Mario Götze′s omission no real surprise as Joachim Löw shows his hand | Sports| German football and major international sports news | DW | 15.05.2018
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Mario Götze's omission no real surprise as Joachim Löw shows his hand

It's no secret that Germany have an embarrassment of riches. Despite the temptation to go with the man who scored the World Cup winner in 2014, Joachim Löw was left with little choice but to leave Mario Götze out.

As the names rolled across the screen at the announcement of Germany's 27-man provisional squad in Dortmund on Tuesday, the surprises were largely those of absence rather than selection.

Doubts over the fitness of Manuel Neuer and the recent personal choices of Mesut Özil and Ilkay Gündogan never seriously threatened their places, meaning the selection of uncapped Freiburg striker Nils Petersen was the only real shock among a host of familiar faces.

Petersen may still miss out on Russia, with four players to be cut by June 4, but the man indelibly associated with Germany's 2014 World Cup win will definitely have the summer off. As indeed will Andre Schürrle, his current Borussia Dortmund teammate, and the man who provided the assist in Rio.

The break may even be good for a player who reached the pinnacle of his career at just 22 and whose descent since has been almost as swift as his rise.

His grace and vision came to the fore as he racked up 16 goals and 20 assists for Dortmund in all competitions in 2012-13 before agreeing a move to Bayern Munich, who BVB would meet in that season's Champions League final.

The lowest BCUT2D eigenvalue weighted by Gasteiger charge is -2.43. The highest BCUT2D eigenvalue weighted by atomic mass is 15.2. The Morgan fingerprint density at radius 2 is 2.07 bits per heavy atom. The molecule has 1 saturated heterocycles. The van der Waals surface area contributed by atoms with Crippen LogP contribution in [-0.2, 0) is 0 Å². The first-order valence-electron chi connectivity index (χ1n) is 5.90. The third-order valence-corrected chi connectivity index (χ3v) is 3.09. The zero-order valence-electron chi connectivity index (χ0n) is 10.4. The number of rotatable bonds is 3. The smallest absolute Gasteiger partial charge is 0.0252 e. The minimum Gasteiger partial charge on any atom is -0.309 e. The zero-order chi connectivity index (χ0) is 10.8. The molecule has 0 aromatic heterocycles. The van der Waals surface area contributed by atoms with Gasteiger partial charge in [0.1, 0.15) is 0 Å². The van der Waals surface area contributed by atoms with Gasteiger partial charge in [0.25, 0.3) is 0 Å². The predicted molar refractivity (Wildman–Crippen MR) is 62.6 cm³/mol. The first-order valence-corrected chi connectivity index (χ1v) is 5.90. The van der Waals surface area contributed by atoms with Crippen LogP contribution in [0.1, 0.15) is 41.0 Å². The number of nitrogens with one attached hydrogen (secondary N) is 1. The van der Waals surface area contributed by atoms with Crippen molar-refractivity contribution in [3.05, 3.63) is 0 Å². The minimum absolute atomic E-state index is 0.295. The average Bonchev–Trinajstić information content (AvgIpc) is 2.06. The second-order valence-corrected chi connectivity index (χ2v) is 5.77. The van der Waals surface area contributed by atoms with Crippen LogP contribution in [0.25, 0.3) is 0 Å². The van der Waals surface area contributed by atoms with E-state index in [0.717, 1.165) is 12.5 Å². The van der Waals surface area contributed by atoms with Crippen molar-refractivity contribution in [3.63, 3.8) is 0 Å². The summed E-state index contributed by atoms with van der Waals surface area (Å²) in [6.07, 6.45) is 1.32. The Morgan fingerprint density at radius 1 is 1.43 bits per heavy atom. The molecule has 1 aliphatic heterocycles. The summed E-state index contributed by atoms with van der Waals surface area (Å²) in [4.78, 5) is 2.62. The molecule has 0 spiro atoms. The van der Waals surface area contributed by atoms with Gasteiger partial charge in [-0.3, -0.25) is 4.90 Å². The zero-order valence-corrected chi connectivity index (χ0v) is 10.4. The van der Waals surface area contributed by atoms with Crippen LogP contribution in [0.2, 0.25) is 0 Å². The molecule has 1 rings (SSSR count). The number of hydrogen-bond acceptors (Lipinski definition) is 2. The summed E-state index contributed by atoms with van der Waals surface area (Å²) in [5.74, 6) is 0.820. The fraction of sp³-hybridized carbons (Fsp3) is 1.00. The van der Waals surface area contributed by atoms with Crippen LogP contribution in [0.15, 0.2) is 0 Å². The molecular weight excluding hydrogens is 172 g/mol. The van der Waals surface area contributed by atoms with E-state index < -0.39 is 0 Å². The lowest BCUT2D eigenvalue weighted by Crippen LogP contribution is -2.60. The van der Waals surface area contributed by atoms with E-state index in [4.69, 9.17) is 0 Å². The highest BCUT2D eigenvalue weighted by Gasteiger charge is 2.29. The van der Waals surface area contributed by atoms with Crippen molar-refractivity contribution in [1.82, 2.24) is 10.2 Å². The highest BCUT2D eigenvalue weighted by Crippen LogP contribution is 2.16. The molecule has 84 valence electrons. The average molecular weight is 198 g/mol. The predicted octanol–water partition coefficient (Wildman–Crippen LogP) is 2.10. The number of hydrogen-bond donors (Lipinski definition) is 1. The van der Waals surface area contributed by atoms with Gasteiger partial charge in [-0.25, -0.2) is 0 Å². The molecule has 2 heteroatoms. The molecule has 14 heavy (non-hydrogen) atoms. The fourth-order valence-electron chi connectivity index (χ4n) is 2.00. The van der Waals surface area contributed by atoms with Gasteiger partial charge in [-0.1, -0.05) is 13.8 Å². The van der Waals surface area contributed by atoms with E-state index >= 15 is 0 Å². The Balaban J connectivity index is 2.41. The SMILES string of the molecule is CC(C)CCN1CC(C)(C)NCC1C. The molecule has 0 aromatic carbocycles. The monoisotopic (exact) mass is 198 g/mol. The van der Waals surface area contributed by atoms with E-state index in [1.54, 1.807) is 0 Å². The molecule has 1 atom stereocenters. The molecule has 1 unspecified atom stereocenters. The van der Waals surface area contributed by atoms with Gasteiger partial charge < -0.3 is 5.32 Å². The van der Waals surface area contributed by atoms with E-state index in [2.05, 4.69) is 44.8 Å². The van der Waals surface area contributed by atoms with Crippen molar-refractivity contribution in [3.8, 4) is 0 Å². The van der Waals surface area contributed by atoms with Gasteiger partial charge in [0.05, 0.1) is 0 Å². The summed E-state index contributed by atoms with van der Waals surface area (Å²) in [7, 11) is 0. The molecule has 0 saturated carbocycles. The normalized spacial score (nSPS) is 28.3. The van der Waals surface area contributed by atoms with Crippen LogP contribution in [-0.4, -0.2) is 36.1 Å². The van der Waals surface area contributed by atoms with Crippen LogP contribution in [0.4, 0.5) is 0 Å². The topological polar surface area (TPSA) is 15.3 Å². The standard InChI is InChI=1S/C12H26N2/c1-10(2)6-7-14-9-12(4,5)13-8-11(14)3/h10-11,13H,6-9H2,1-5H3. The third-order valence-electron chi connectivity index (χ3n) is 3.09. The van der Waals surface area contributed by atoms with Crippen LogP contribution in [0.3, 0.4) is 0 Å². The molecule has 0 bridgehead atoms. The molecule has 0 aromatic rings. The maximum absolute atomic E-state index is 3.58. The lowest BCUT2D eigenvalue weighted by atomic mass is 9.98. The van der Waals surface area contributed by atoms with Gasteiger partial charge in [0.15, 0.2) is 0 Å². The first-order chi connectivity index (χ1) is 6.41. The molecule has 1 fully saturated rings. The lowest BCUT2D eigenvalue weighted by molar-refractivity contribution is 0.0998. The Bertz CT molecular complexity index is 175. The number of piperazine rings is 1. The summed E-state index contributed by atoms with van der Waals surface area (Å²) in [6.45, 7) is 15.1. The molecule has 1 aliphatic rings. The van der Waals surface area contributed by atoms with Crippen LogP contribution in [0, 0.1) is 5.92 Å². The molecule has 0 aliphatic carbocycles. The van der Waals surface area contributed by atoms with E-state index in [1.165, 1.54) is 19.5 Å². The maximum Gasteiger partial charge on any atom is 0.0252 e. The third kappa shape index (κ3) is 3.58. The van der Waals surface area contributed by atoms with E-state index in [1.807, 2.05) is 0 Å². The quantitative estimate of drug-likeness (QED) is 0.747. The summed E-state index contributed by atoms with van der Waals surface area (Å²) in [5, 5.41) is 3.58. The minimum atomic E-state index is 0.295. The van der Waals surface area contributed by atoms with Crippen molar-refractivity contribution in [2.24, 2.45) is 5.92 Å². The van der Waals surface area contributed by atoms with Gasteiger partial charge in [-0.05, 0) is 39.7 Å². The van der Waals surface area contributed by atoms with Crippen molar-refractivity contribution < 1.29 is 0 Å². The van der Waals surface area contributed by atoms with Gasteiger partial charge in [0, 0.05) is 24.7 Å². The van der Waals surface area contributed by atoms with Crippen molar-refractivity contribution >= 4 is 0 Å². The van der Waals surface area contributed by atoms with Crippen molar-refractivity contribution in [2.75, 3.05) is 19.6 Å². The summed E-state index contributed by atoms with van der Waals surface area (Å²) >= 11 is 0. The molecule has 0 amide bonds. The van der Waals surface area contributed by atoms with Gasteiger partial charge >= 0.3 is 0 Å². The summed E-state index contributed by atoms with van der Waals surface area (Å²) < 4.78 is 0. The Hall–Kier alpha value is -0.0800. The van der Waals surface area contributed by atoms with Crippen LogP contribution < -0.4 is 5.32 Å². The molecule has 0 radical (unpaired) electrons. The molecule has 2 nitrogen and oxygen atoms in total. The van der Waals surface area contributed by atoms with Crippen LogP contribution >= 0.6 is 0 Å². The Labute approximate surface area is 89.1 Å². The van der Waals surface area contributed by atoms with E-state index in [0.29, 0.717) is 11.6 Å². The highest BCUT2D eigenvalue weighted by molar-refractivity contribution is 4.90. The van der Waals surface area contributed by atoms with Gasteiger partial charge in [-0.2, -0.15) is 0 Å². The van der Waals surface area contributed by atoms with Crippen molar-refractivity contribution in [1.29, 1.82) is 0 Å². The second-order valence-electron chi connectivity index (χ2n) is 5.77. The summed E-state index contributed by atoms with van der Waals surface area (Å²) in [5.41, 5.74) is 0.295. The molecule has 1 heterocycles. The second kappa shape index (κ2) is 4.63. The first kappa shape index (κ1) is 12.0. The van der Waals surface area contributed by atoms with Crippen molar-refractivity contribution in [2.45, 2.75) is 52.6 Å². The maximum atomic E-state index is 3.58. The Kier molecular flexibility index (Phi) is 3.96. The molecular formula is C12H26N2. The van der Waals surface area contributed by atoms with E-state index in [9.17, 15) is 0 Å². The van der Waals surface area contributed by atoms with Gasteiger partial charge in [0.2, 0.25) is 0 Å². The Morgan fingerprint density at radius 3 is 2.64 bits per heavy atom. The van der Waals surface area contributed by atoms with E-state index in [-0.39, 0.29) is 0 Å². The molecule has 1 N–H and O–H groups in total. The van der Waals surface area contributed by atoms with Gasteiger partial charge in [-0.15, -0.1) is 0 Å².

Fall from grace

But that move only accelerated a downward spiral that reached its zenith on Tuesday. Despite a decent start in Bavaria, where he contributed 14 goals and 13 assists, Götze cut an increasingly marginalized figure as a series of injuries and an accompanying loss of form eventually saw him head back to the Signal Iduna Park.

Again, the move hasn't quite worked out. While he's played deeper in recent times, Götze has scored just twice in the Bundesliga this term and has struggled as much as his club. Indeed, it's a mark of Dortmund's regression that Marco Reus is their only representative in the squad.

Löw is known for his loyalty to players, as shown by the presence of Matthias Ginter, Mario Gomez and Neuer, who hasn't played since September, in his preliminary squad.

But even Löw's faith in the man who was once the golden boy of German football has been tested beyond its limits. After failing to score while played up front in Euro 2016, a combination of illness, injury and poor form have seen him picked by the national team boss for just 45 minutes of Germany's last 1,620.

For most national sides, the combination of history and the talent would be enough to earn selection. But with Leroy Sane, Özil, Julian Brandt, Julian Draxler, Leon Goretzka, Thomas Müller and Reus as the options picked ahead of him, Götze can have little room for complaint.

Still room for a return

But, despite having packed more in to the last four years than most players do in a career, Götze is far from done. Löw said he "felt sorry" for the 25-year-old before adding that "this season he really wasn't in form - I hope he returns."

A summer of rest and recuperation, and perhaps even the jolt of missing out on Russia 2018, may yet prove more advantageous to Götze than it first appears. With a new coach set to take charge at BVB in the coming weeks, he may also find himself rejuvenated in the way that Brandt has since Heiko Herrlich took charge at Leverkusen at the start of the season.

Right now, that's likely to prove the scantest of consolations for Götze. But, for Löw and for Germany, the sheer depth of talent available means sentiment and history need not play a part in their World Cup title defense.

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